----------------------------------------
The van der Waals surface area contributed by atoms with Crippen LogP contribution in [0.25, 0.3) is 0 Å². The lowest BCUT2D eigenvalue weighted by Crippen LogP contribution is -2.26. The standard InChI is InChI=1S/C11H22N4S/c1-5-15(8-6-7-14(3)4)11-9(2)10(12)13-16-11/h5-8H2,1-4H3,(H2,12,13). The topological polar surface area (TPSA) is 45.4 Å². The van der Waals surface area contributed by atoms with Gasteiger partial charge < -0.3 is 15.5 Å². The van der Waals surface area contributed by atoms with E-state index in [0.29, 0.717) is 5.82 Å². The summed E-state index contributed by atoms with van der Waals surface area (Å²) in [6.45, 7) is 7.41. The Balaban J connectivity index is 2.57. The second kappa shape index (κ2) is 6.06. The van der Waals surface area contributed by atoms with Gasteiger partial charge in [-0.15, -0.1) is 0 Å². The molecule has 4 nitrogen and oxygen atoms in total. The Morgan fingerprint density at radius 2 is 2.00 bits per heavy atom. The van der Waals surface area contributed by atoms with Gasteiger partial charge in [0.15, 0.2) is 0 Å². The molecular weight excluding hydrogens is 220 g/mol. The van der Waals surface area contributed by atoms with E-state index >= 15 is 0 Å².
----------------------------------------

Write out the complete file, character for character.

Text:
The van der Waals surface area contributed by atoms with Crippen LogP contribution in [0.25, 0.3) is 0 Å². The lowest BCUT2D eigenvalue weighted by Crippen LogP contribution is -2.26. The standard InChI is InChI=1S/C11H22N4S/c1-5-15(8-6-7-14(3)4)11-9(2)10(12)13-16-11/h5-8H2,1-4H3,(H2,12,13). The topological polar surface area (TPSA) is 45.4 Å². The van der Waals surface area contributed by atoms with Gasteiger partial charge < -0.3 is 15.5 Å². The van der Waals surface area contributed by atoms with E-state index in [0.29, 0.717) is 5.82 Å². The summed E-state index contributed by atoms with van der Waals surface area (Å²) in [6.45, 7) is 7.41. The Balaban J connectivity index is 2.57. The second kappa shape index (κ2) is 6.06. The van der Waals surface area contributed by atoms with Gasteiger partial charge in [-0.15, -0.1) is 0 Å². The molecule has 4 nitrogen and oxygen atoms in total. The Morgan fingerprint density at radius 2 is 2.00 bits per heavy atom. The van der Waals surface area contributed by atoms with Gasteiger partial charge in [0.15, 0.2) is 0 Å². The molecular weight excluding hydrogens is 220 g/mol. The van der Waals surface area contributed by atoms with E-state index >= 15 is 0 Å².